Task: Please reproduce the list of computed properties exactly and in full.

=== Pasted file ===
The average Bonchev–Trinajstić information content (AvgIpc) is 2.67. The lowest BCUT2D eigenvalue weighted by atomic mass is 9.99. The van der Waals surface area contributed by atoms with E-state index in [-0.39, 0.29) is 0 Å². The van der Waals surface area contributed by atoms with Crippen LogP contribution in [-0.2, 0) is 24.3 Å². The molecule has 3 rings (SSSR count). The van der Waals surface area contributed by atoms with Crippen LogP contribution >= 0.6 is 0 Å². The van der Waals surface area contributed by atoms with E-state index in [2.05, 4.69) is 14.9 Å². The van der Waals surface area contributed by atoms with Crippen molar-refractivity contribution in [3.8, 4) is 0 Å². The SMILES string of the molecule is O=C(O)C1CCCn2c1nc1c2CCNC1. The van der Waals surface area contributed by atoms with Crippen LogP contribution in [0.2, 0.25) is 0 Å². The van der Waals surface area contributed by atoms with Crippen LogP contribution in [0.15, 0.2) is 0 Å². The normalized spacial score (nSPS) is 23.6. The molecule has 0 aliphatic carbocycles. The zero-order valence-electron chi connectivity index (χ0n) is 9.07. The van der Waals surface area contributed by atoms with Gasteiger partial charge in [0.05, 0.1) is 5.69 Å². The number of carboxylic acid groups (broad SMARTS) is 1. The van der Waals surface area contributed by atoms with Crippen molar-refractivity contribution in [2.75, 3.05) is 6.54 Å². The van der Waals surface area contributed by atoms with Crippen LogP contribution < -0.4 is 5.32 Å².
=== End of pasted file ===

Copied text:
The average Bonchev–Trinajstić information content (AvgIpc) is 2.67. The lowest BCUT2D eigenvalue weighted by atomic mass is 9.99. The van der Waals surface area contributed by atoms with E-state index in [-0.39, 0.29) is 0 Å². The van der Waals surface area contributed by atoms with Crippen LogP contribution in [-0.2, 0) is 24.3 Å². The molecule has 3 rings (SSSR count). The van der Waals surface area contributed by atoms with Crippen LogP contribution >= 0.6 is 0 Å². The van der Waals surface area contributed by atoms with E-state index in [2.05, 4.69) is 14.9 Å². The van der Waals surface area contributed by atoms with Crippen molar-refractivity contribution in [3.8, 4) is 0 Å². The SMILES string of the molecule is O=C(O)C1CCCn2c1nc1c2CCNC1. The van der Waals surface area contributed by atoms with Crippen LogP contribution in [0.2, 0.25) is 0 Å². The van der Waals surface area contributed by atoms with Crippen LogP contribution in [0.15, 0.2) is 0 Å². The normalized spacial score (nSPS) is 23.6. The molecule has 0 aliphatic carbocycles. The zero-order valence-electron chi connectivity index (χ0n) is 9.07. The van der Waals surface area contributed by atoms with Gasteiger partial charge in [0.05, 0.1) is 5.69 Å². The number of carboxylic acid groups (broad SMARTS) is 1. The van der Waals surface area contributed by atoms with Crippen molar-refractivity contribution in [2.75, 3.05) is 6.54 Å². The van der Waals surface area contributed by atoms with Crippen LogP contribution < -0.4 is 5.32 Å².